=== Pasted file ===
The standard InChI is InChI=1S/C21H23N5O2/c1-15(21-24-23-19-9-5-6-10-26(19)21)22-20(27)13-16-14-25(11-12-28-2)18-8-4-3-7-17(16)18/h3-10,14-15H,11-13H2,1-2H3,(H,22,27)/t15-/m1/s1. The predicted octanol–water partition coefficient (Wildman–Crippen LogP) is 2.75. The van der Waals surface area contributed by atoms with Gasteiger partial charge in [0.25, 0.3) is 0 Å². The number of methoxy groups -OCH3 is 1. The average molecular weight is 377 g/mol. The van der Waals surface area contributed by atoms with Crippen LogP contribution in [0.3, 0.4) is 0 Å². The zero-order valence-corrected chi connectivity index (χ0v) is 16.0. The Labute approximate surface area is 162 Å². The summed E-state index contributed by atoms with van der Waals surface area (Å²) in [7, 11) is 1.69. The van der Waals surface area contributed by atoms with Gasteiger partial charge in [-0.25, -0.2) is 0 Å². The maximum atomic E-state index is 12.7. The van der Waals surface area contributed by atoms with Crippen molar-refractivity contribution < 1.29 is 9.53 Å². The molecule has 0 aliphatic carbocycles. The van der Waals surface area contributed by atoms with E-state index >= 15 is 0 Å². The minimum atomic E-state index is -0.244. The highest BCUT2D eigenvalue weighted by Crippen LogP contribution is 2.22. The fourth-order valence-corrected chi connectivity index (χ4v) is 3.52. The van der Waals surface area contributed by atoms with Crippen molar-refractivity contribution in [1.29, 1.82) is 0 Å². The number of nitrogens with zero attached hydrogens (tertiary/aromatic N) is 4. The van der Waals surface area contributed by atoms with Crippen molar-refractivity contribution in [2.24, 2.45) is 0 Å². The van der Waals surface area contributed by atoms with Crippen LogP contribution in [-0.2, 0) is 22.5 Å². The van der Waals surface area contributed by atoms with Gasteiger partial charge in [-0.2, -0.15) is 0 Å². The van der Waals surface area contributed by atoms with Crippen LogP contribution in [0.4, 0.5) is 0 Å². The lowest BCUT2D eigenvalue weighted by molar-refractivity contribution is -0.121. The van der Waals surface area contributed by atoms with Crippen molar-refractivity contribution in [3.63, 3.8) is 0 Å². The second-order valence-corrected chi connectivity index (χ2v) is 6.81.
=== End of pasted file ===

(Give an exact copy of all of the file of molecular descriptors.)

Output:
The standard InChI is InChI=1S/C21H23N5O2/c1-15(21-24-23-19-9-5-6-10-26(19)21)22-20(27)13-16-14-25(11-12-28-2)18-8-4-3-7-17(16)18/h3-10,14-15H,11-13H2,1-2H3,(H,22,27)/t15-/m1/s1. The predicted octanol–water partition coefficient (Wildman–Crippen LogP) is 2.75. The van der Waals surface area contributed by atoms with Gasteiger partial charge in [0.25, 0.3) is 0 Å². The number of methoxy groups -OCH3 is 1. The average molecular weight is 377 g/mol. The van der Waals surface area contributed by atoms with Crippen LogP contribution in [0.3, 0.4) is 0 Å². The zero-order valence-corrected chi connectivity index (χ0v) is 16.0. The Labute approximate surface area is 162 Å². The summed E-state index contributed by atoms with van der Waals surface area (Å²) in [7, 11) is 1.69. The van der Waals surface area contributed by atoms with Gasteiger partial charge in [-0.25, -0.2) is 0 Å². The maximum atomic E-state index is 12.7. The van der Waals surface area contributed by atoms with Crippen molar-refractivity contribution < 1.29 is 9.53 Å². The molecule has 0 aliphatic carbocycles. The van der Waals surface area contributed by atoms with E-state index >= 15 is 0 Å². The minimum atomic E-state index is -0.244. The highest BCUT2D eigenvalue weighted by Crippen LogP contribution is 2.22. The fourth-order valence-corrected chi connectivity index (χ4v) is 3.52. The van der Waals surface area contributed by atoms with Crippen molar-refractivity contribution in [1.29, 1.82) is 0 Å². The number of nitrogens with zero attached hydrogens (tertiary/aromatic N) is 4. The van der Waals surface area contributed by atoms with Crippen molar-refractivity contribution in [2.24, 2.45) is 0 Å². The van der Waals surface area contributed by atoms with Crippen LogP contribution in [-0.2, 0) is 22.5 Å². The van der Waals surface area contributed by atoms with Gasteiger partial charge in [-0.2, -0.15) is 0 Å². The van der Waals surface area contributed by atoms with Crippen LogP contribution in [0.4, 0.5) is 0 Å². The lowest BCUT2D eigenvalue weighted by molar-refractivity contribution is -0.121. The van der Waals surface area contributed by atoms with Crippen molar-refractivity contribution in [3.63, 3.8) is 0 Å². The second-order valence-corrected chi connectivity index (χ2v) is 6.81.